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Is FDA to Blame for Baby Formula Shortage? Agency Refuses to Reopen Country’s Largest Baby Formula Plant


“The biggest baby formula supplier in the U.S. has denied its Michigan plant is responsible for the deaths of two children despite the FDA closing it down,” the Daily Mail reports.

The plant was shutdown nearly three months ago after a bacterial infection caused the deaths and other serious illnesses.

Abbott Laboratories issued a nationwide baby formula recall in mid-February and ceased operations at its plant in Sturgis, Michigan amid reports of babies contracting bacterial infections from its products.

Although an Abbott spokesperson said a ‘thorough investigation’ revealed infant formula produced at Sturgis facility is likely not the source of infection, the FDA refused to say when the plant can resume operations.

The plant’s closure has fueled the nationwide baby formula shortage.

From Daily Mail:

The FDA – which said it found food safety violations at the plant, as well as five strains of Cronobacter, a bacteria that can cause blood infections and meningitis – has refused to say when the plant can resume operations.

Abbott claims they are ‘working closely with the FDA to restart operations’ at the plant, with the spokesperson noting: ‘We continue to make progress on corrective actions and will be implementing additional actions as we work toward addressing items related to the recent recall’.

The FDA told it was holding discussions with ‘Abbott and other manufacturers to increase production of different specialty and metabolic products’ but refused to say when the Sturgis plant could reopen.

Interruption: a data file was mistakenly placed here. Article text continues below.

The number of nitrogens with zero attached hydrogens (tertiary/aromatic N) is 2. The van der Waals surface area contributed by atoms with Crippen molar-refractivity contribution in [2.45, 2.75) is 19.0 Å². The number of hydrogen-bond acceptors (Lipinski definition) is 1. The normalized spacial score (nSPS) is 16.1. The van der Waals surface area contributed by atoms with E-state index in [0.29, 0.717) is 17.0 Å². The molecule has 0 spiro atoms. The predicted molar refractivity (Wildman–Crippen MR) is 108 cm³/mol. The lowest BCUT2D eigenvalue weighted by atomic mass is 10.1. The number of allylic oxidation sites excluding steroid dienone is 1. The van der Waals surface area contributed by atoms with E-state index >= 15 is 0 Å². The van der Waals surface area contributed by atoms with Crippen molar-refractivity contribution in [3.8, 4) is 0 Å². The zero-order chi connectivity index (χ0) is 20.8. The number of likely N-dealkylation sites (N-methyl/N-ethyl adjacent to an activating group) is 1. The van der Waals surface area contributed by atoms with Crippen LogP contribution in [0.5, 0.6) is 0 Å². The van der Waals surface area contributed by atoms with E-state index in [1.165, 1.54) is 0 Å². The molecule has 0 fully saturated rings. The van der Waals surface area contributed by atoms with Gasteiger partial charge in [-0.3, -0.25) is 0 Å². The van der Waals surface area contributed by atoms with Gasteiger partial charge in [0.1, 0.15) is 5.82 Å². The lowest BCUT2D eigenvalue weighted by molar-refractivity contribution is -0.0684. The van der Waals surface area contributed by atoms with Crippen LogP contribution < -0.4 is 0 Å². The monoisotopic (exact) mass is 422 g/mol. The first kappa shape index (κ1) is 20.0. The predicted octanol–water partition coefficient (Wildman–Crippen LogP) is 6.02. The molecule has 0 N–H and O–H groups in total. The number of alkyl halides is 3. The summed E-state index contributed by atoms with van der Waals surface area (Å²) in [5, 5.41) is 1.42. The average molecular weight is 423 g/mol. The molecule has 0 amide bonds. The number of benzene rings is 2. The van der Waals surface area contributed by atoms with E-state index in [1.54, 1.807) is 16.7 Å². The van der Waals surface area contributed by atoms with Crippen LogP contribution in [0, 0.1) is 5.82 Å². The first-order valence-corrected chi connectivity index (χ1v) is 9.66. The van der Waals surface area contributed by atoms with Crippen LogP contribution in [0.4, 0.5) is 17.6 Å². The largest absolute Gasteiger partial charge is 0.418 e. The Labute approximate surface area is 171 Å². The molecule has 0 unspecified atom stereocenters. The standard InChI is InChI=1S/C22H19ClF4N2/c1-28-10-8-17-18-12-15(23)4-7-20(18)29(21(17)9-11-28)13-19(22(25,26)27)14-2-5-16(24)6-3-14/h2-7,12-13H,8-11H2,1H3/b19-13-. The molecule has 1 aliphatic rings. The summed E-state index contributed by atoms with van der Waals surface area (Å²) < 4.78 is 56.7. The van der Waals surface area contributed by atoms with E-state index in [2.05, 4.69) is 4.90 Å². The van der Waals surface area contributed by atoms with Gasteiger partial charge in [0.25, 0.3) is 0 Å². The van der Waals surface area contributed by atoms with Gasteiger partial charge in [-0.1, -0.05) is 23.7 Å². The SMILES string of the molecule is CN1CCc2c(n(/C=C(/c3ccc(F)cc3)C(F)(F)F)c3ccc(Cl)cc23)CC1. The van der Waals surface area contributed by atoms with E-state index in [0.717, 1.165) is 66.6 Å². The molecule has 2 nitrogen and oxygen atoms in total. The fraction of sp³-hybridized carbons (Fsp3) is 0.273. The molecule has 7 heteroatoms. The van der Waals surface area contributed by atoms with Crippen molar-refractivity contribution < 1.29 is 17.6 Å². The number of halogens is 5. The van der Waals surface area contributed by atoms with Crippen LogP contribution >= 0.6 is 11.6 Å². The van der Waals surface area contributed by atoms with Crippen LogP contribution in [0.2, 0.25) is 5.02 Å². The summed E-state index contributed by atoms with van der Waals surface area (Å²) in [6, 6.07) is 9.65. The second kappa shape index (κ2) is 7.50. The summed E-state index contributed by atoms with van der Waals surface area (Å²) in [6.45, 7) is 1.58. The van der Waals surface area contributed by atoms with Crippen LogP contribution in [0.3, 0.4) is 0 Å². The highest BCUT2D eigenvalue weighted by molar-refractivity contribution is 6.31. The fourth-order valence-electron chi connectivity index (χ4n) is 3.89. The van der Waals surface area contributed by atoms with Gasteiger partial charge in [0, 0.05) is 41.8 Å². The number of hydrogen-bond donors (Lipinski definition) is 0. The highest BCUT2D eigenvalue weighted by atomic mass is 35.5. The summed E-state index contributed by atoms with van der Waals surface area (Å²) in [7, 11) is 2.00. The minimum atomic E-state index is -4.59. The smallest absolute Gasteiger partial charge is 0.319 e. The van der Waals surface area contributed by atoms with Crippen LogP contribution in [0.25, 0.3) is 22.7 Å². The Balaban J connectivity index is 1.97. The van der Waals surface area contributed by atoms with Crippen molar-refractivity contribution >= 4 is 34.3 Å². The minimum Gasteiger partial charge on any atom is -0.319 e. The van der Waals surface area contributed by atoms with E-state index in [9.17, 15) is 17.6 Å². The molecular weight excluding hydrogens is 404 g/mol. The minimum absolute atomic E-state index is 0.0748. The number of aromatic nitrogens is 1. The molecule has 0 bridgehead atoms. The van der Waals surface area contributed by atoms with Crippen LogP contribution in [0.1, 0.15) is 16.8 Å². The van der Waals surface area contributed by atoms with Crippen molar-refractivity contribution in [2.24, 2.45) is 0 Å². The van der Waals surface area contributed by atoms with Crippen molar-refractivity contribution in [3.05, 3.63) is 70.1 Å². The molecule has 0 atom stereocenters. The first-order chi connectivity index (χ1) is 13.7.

The formula shortage, which has become a national crisis, was triggered by supply chain issues, but spiked with the closure of the Abbott plant.

Abbott alleges that none of the formula distributed to consumers tested positive for Cronobacter or Salmonella.

The manufacturer claims the FDA and Abbott officials both tested retained products for the bacterias and yielded negative results.

Abbott notes no trace of Salmonella was found at the Sturgis plant and the Cronobacter that was found in environmental testing during the investigation was in non-product contact areas of the facility.

The company alleged the traces of Cronobacter at their plant have ‘not been linked to the two available patient samples or any other known infant illness.’

February’s recall, which is isolated to powder formulas, including Similac, Alimentum and EleCare, manufactured only at the Sturgis plant has significantly disrupted the supply chain.

The nationwide share of out-of-stock baby formula hit 40 percent in April. Texas, Tennessee, Missouri, Iowa, North Dakota and South Dakota, seemingly hardest hit by the shortages, reported out-of-stock rates of about 50 percent.

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